This is a text overlay image of the original work Sharp Knife by Lachlan Hardy and Hibachi! by Andre Charland, as well as the before mentioned Chef preparing the course by City Foodsters and hibachi flames by tracyshaun on Flickr under cc.
Two cuisines, different and the same
The ingredients of teppanyaki and hibachi are likely to be very similar, which is perhaps one of the reasons that this confusion arises.
The cooking processes yield completely different tastes. I, personally prefer teppanyaki but this is subjected to personal preference.
Other than that, both hibachi and teppanyaki are more than just cuisines in Japan. They are a form of art and both deserve equal appreciation.
Teppanyaki has made a greater impact because it normally works with Japanese steaks and we all know that Japanese steaks are the best in the world!
Teppanyaki is easy for you to make at home relative to hibachi and also the availability of iron grills is more than the special cooking vessel required for hibachi.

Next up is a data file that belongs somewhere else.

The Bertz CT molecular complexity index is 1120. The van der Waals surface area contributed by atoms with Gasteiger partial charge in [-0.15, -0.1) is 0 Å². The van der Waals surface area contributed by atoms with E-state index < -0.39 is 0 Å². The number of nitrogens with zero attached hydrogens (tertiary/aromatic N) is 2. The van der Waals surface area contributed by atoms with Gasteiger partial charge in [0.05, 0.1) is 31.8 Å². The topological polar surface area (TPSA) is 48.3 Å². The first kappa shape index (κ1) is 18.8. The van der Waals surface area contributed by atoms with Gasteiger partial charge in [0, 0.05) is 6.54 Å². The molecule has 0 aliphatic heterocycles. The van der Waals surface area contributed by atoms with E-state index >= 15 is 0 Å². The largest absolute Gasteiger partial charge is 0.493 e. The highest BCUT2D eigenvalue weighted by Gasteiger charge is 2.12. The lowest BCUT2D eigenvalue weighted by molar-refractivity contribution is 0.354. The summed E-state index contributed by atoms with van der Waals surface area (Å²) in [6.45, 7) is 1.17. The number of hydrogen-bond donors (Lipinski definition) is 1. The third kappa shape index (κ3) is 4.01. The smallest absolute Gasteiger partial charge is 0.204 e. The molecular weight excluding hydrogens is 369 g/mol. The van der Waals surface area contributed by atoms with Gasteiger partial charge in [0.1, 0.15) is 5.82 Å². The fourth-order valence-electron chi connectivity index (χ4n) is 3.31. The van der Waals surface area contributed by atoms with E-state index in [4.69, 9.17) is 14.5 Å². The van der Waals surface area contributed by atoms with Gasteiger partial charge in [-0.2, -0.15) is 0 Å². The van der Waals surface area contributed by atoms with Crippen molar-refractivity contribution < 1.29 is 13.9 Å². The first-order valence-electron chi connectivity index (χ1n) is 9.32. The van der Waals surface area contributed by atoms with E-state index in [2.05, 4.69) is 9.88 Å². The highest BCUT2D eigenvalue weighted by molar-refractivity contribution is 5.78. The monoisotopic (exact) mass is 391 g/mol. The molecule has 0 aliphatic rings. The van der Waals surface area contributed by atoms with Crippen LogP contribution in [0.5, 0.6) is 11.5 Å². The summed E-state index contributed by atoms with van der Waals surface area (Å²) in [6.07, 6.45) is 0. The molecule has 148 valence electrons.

Which one is better, Teppanyaki or Hibachi?
Now the question stands – which one is better?
Well, to be honest, this is not a valid question because both teppanyaki and hibachi have excelled in their very own ways.
Although teppanyaki is a bit more popular in western culture, hibachi makes up for this by being a star in Japan!
As I mentioned earlier, both these cuisines are a form of art coming from the heart of Japan- they both have high traditional value.
But I must say that hibachi is a clear winner when it comes to traditional value as it is one of the oldest creations of Japan, and also it has been made a part of Japanese ceremonies.
You can see hibachis as the central attraction of tea festivals in Japan.
Teppanyaki, on the other hand, has bloomed in western culture and has become the epitome of Japanese food in western countries. Also, it represents the splendid skills of Japanese chefs as a form of entertainment.
So it is fair to say both teppanyaki and hibachi are great in their very own ways and to argue which one is the best is simply chasing one’s tail.
Also read: Did you know these Japanese table manners?
Related Hibachi questions
So a lot of you had some additional questions related to the difference between Teppanyaki and Hibachi and I’ve added this Q&A section to answer a few:
What is the difference between teriyaki and hibachi?